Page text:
When I was a kid I asked my grandmother how much money she had. “Jenny, you can’t ask people that.” So of course I also asked my parents how much money we had, that didn’t go over very well either. I imagine had I changed the pronoun to give nod to the fact that I did not contribute to the family coffers, the outcome would have remained the same.
Not to say these were scarring bad experiences, a variation of the same conversation is repeated generation after generation to pass down cultural norms. Absent that norm, I would have experienced far greater embarrassment as I made my way out into the world asking inappropriate questions. The norm supports the belief that we are not a reflection of our net worth and should not be judged as such. (How much we are actually judged by net worth or salary outside the scope of this post.)
To the point, how much money they had was none of my business. Kids always want to know, and quickly learn money questions are almost universally taboo. Some families handle the question differently, but then have to take extra care to guide their charges through the playground of “my dad makes more than your dad, so there.”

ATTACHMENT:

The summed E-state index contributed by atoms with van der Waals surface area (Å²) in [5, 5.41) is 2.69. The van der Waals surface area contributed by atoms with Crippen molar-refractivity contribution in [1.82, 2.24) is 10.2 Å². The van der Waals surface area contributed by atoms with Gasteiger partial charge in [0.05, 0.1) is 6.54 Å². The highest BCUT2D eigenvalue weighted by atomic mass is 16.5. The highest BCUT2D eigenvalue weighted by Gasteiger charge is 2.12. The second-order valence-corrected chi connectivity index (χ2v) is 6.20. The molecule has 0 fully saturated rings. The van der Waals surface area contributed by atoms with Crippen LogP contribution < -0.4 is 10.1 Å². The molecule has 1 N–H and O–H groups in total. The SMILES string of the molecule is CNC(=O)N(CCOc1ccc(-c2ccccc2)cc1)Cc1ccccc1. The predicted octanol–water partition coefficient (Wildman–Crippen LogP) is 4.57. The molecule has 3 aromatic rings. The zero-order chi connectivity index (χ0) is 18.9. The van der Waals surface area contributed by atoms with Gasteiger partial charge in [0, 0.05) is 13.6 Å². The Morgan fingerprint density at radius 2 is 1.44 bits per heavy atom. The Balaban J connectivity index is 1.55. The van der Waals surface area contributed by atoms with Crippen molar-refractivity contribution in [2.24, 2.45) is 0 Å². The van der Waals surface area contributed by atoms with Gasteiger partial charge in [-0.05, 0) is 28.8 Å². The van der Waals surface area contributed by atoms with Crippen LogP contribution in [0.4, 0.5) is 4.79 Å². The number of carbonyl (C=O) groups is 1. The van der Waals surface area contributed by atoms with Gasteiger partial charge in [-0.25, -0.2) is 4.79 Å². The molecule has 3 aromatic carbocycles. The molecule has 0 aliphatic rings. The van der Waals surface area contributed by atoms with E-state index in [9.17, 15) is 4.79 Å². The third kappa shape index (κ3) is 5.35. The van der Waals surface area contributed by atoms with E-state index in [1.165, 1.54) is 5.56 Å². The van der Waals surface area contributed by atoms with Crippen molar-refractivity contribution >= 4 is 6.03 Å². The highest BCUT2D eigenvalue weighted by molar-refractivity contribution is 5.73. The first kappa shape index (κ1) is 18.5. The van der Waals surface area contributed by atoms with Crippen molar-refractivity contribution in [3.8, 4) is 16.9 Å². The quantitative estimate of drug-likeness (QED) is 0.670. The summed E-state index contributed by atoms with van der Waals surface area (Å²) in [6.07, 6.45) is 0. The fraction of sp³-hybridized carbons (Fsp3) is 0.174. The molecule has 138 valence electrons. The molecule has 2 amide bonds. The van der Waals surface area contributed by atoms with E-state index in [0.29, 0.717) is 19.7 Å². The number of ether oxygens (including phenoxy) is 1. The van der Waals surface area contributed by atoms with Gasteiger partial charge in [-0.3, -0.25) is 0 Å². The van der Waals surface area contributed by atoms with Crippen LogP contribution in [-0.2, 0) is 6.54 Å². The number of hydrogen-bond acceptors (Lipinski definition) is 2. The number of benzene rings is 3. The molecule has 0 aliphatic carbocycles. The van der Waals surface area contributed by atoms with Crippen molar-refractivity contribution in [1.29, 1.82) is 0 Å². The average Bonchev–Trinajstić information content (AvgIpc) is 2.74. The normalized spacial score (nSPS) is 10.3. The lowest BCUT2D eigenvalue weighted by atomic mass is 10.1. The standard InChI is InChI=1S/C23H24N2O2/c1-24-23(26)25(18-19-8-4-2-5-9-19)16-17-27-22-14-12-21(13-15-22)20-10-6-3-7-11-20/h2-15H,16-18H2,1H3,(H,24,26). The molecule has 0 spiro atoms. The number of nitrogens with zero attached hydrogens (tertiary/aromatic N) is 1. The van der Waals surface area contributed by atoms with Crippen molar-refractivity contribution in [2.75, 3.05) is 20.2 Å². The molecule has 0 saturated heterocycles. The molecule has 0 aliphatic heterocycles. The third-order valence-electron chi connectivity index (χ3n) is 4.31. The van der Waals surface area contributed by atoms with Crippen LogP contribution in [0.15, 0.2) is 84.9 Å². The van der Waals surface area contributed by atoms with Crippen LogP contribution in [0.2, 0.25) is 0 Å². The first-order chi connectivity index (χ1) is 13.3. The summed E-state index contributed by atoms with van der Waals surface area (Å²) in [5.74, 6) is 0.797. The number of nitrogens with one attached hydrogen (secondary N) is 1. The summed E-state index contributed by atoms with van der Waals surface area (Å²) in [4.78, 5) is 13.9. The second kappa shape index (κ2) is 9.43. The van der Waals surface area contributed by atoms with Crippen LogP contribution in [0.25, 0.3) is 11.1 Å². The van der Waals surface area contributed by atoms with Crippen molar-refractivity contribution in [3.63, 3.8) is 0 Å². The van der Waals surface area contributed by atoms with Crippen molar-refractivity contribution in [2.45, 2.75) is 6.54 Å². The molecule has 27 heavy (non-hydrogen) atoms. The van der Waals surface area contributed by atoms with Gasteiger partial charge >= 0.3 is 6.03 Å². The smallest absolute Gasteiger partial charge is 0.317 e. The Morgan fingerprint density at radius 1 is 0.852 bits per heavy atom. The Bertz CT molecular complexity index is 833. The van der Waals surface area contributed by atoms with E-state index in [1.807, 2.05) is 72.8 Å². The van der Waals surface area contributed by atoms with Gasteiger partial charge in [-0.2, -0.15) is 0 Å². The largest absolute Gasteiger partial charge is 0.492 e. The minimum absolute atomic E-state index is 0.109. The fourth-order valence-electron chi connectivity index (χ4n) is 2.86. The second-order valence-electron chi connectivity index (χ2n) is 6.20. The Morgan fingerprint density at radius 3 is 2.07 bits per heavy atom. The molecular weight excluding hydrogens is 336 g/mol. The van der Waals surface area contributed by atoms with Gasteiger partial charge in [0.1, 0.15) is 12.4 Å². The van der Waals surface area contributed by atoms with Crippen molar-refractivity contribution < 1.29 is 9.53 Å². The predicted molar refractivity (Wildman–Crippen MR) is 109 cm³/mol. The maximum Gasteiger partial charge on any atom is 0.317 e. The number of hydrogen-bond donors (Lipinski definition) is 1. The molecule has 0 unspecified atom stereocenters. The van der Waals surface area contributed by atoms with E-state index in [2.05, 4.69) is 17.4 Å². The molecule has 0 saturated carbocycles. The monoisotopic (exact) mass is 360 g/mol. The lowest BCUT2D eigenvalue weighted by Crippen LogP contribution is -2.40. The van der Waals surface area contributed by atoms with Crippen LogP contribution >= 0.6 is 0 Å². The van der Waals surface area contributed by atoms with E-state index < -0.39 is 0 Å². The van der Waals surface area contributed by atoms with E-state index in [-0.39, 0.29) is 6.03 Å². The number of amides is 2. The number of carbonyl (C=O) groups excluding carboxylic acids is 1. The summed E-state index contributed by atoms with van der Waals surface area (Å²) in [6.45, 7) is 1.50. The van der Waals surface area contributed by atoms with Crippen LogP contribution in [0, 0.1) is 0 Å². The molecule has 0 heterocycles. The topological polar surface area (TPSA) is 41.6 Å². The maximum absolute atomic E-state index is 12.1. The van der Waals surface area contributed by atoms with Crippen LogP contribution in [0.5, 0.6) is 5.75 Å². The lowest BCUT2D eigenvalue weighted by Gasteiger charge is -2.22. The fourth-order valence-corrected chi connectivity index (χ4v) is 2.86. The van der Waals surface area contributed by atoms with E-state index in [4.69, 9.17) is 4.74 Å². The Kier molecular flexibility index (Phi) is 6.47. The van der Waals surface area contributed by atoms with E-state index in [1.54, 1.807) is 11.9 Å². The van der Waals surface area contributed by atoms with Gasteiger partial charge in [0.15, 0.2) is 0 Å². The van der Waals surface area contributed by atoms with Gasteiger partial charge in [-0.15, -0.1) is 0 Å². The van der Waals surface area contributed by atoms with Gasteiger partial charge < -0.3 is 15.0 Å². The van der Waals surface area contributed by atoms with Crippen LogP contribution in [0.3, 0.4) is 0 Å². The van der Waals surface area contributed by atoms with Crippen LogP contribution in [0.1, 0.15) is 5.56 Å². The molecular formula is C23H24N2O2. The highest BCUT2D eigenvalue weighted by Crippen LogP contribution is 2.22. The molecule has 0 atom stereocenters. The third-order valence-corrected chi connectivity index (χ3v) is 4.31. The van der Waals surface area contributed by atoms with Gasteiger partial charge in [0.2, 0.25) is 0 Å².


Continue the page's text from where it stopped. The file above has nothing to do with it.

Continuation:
Although the “none of your business” model does strengthen the separation of human value from net worth, it doesn’t lend itself to open conversations about how to handle money. It is yet another money script we walk around with, and like all scripts, should probably be examined if it happens to underlie a behavior that you are beginning to notice is, like credit card interest, working against you.
I knew a man who used to tell outrageously tall tales about money to his young nephews (he also won World War II, invented metal, was a spy, etc.) I also knew a man who believed that to tear down a social construct was healthy and would declare his income and then pressure people in mixed company to lay out their financial life as a way of paving the foundation of the conversation with “honesty.” The man was very funny, the second annoying and offensive.
The first took care to learn about money, the second took care to urge people who made more than him feel like assholes so he could feel morally superior. The first talked about money management, (absent tales) not his net worth.The second talked about money as an evil side effect of late-stage capitalism. The first figured out how to use a retirement account. The second didn’t.
We all like to talk about what we would do if we had more, or complain about not being able to do something because we lack money, but we rarely talk about how to set up buckets, which pours into what and what exactly goes in them. If you haven’t figured out how to put all the pieces of your financial life together, ask a trusted friend or family member if they have figured it out and can guide you. If they don’t have a clue, get a set of tools and figure it out yourself (and then tell your clueless sister). If you aren’t the DIY type, find a fee-only advisor, make an appointment.